LOS ANGELES (October 12, 1999) -- Thanks to state-of-the-art technology and some of the most advanced capabilities in the United States, brain surgery to remove pituitary tumors is now being done fully endoscopically and with outstanding results. Ken Baker, the San Francisco correspondent for PEOPLE Magazine, a former member of A U.S. Jr. Olympic Hockey Team, and a Division I college athlete who attended Colgate University on a hockey scholarship, had a nearly golf ball-sized pituitary tumor removed at Cedars-Sinai Medical Center's Skull Base Institute on July 8,1998.
On Dec. 5, 1999, slightly less than 17 months later, Baker, age 29, will do something he hasn't done since 1992. He will run a marathon. And not just any marathon. This is the California International Marathon in Sacramento, a qualifying run for the Boston Marathon. Baker is calling his run "The Tread for Head" and is using the marathon to increase awareness of pituitary tumors and to raise money for a special fund at the Cedars-Sinai Medical Center Skull Base Institute for those who can't afford tumor-removal surgery.
"Before the tumor, I would have been focusing on speeds and times," he says."Now I'll be happy just to finish. It's great to be alive!"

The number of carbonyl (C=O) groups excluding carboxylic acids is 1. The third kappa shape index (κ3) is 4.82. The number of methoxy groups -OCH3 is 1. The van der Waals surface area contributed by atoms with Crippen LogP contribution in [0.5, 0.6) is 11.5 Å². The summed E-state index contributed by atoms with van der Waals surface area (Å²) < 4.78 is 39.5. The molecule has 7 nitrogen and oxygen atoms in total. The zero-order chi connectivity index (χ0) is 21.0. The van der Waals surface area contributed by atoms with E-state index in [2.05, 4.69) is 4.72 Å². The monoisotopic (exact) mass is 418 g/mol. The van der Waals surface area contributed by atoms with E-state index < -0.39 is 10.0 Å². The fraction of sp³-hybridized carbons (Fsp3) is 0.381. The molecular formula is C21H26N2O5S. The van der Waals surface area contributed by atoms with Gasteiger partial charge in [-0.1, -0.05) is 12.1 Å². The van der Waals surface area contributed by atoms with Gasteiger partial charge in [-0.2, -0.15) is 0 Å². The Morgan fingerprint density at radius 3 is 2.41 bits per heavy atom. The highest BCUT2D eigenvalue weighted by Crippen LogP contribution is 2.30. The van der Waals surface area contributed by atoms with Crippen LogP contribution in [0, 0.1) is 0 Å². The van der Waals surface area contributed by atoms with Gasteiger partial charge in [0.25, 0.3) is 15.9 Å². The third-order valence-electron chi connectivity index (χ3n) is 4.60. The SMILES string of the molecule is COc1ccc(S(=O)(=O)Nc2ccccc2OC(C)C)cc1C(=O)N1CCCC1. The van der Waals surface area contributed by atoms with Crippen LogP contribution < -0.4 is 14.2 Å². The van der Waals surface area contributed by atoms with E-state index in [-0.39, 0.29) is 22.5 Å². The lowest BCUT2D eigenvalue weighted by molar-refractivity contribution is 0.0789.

Baker, who had the undiagnosed tumor at the base of his brain for at least 10 years, describes the period from 1992 to 1998 (starting just after he ran the Marine Corps Marathon in Washington DC) as a "six-year blackhole."
A lifelong athlete, he then began experiencing severe headaches, had little strength and no stamina. "I could do hardly anything physical," he says. Although he had been planning to re-run the Marine Corps Marathon in 1994 and had paid entrance fees, he was too fatigued and abandoned training a few months before that race.
Then in October, 1997, after transferring to the Los Angeles bureau of PEOPLE,
his tumor was diagnosed at Cedars-Sinai Medical Center. Medical intervention
began, but it soon became apparent
Contact: Sandra Van
Cedars-Sinai Medical Center